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From Edward Capriolo <>
Subject Re: Does variation in no of columns in rows over the column family has any performance impact ?
Date Mon, 07 Feb 2011 14:47:26 GMT
On Mon, Feb 7, 2011 at 5:40 AM, Aditya Narayan <> wrote:
> Thanks for the detailed explanation Peter! Definitely cleared my doubts !
> On Mon, Feb 7, 2011 at 1:52 PM, Peter Schuller
> <> wrote:
>>> Does huge variation in no. of columns in rows, over the column family
>>> has *any* impact on the performance ?
>>> Can I have like just 100 columns in some rows and like hundred
>>> thousands of columns in another set of rows, without any downsides ?
>> If I interpret your question the way I think you mean it, then no,
>> Cassandra doesn't "do" anything with the data such that the smaller
>> rows are somehow directly less efficient because there are other rows
>> that are bigger. It doesn't affect the on-disk format or the on-disk
>> efficiency of accessing the rows.
>> However, there are almost always indirect effects when it comes to
>> performance, in and particular storage systems. In the case of
>> Cassandra, the *variation* itself should not impose a direct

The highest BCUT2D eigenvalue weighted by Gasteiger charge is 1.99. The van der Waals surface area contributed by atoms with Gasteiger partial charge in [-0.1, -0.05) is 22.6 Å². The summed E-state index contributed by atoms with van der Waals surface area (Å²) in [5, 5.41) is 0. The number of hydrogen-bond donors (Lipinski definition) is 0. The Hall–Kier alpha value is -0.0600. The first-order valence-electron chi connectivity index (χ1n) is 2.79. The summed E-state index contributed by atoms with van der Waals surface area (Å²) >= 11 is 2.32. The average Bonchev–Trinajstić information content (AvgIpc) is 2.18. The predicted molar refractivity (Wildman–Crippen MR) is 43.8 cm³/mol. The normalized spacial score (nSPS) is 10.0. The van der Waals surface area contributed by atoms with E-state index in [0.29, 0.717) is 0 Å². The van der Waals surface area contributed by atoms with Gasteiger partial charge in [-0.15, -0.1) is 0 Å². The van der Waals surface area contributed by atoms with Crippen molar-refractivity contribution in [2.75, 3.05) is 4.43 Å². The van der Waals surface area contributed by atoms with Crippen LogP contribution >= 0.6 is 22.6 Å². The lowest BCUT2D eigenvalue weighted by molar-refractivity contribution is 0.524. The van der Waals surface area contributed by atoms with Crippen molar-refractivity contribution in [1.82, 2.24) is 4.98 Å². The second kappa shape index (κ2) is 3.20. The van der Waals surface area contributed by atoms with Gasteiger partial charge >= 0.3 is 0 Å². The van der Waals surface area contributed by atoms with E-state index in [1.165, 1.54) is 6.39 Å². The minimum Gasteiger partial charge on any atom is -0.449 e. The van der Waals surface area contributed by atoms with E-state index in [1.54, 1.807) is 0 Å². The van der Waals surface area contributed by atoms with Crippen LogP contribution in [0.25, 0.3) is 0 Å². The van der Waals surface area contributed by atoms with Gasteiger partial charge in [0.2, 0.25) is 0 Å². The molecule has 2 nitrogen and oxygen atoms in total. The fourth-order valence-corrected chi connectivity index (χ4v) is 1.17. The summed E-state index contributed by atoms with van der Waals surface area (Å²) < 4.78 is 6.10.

>> performance penalty, but there are potential other effects. For
>> example the row cache is only useful for small works, so if you are
>> looking to use the row cache the huge rows would perhaps prevent that.
>> This could be interpreted as a performance impact on the smaller rows
>> by the larger rows.... Compaction may become more expensive due to
>> e.g. additional GC pressure resulting from
>> large-but-still-within-in-memory-limits rows being compacted (or not,
>> depending on JVM/GC settings). There is also the effect of cache
>> locality as data set grows, and the cache locality for the smaller
>> rows will likely be worse than had they been in e.g. a separate CF.
>> Those are just three random example; I'm just trying to make the point
>> that "without any downsides" is a very strong and blanket requirement
>> for making the decision to mix small rows with larger ones.
>> --
>> / Peter Schuller

The performance could be variable if you are using operations such as
a get_slice with a large Slice Predicate, large rows take longer to be
de serialized and transferred then smaller rows. I have never
benchmarked this but it would probably take a significant difference
in row size before the size of a row had a noticeable impact.

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